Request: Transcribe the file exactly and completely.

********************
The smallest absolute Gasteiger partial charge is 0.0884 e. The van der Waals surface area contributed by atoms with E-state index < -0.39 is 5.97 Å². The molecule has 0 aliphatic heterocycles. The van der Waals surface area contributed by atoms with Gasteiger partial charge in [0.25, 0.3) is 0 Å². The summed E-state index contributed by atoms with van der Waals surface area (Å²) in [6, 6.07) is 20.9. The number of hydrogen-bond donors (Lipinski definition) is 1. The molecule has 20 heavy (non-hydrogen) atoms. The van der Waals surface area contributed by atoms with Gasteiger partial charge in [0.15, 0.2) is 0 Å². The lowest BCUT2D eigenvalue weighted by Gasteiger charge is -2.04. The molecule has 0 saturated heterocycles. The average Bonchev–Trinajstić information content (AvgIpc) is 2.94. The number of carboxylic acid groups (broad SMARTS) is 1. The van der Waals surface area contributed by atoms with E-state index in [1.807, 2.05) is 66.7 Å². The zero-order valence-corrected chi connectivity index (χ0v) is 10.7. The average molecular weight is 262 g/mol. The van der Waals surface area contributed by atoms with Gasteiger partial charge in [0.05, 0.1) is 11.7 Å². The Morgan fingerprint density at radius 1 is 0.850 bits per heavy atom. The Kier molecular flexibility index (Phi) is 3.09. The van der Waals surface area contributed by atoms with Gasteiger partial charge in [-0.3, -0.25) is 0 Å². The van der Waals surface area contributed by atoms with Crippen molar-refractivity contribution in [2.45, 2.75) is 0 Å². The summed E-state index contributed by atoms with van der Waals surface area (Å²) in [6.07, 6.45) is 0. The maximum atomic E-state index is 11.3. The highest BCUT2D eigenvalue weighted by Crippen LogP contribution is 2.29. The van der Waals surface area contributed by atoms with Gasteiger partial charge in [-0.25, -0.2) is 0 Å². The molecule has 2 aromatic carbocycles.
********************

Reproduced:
The smallest absolute Gasteiger partial charge is 0.0884 e. The van der Waals surface area contributed by atoms with E-state index < -0.39 is 5.97 Å². The molecule has 0 aliphatic heterocycles. The van der Waals surface area contributed by atoms with Gasteiger partial charge in [0.25, 0.3) is 0 Å². The summed E-state index contributed by atoms with van der Waals surface area (Å²) in [6, 6.07) is 20.9. The number of hydrogen-bond donors (Lipinski definition) is 1. The molecule has 20 heavy (non-hydrogen) atoms. The van der Waals surface area contributed by atoms with Gasteiger partial charge in [0.15, 0.2) is 0 Å². The lowest BCUT2D eigenvalue weighted by Gasteiger charge is -2.04. The molecule has 0 saturated heterocycles. The average Bonchev–Trinajstić information content (AvgIpc) is 2.94. The number of carboxylic acid groups (broad SMARTS) is 1. The van der Waals surface area contributed by atoms with E-state index in [1.807, 2.05) is 66.7 Å². The zero-order valence-corrected chi connectivity index (χ0v) is 10.7. The average molecular weight is 262 g/mol. The van der Waals surface area contributed by atoms with Gasteiger partial charge in [0.05, 0.1) is 11.7 Å². The Morgan fingerprint density at radius 1 is 0.850 bits per heavy atom. The Kier molecular flexibility index (Phi) is 3.09. The van der Waals surface area contributed by atoms with Gasteiger partial charge in [-0.3, -0.25) is 0 Å². The van der Waals surface area contributed by atoms with Crippen molar-refractivity contribution in [2.45, 2.75) is 0 Å². The summed E-state index contributed by atoms with van der Waals surface area (Å²) in [6.07, 6.45) is 0. The maximum atomic E-state index is 11.3. The highest BCUT2D eigenvalue weighted by Crippen LogP contribution is 2.29. The van der Waals surface area contributed by atoms with Gasteiger partial charge in [-0.25, -0.2) is 0 Å². The molecule has 2 aromatic carbocycles.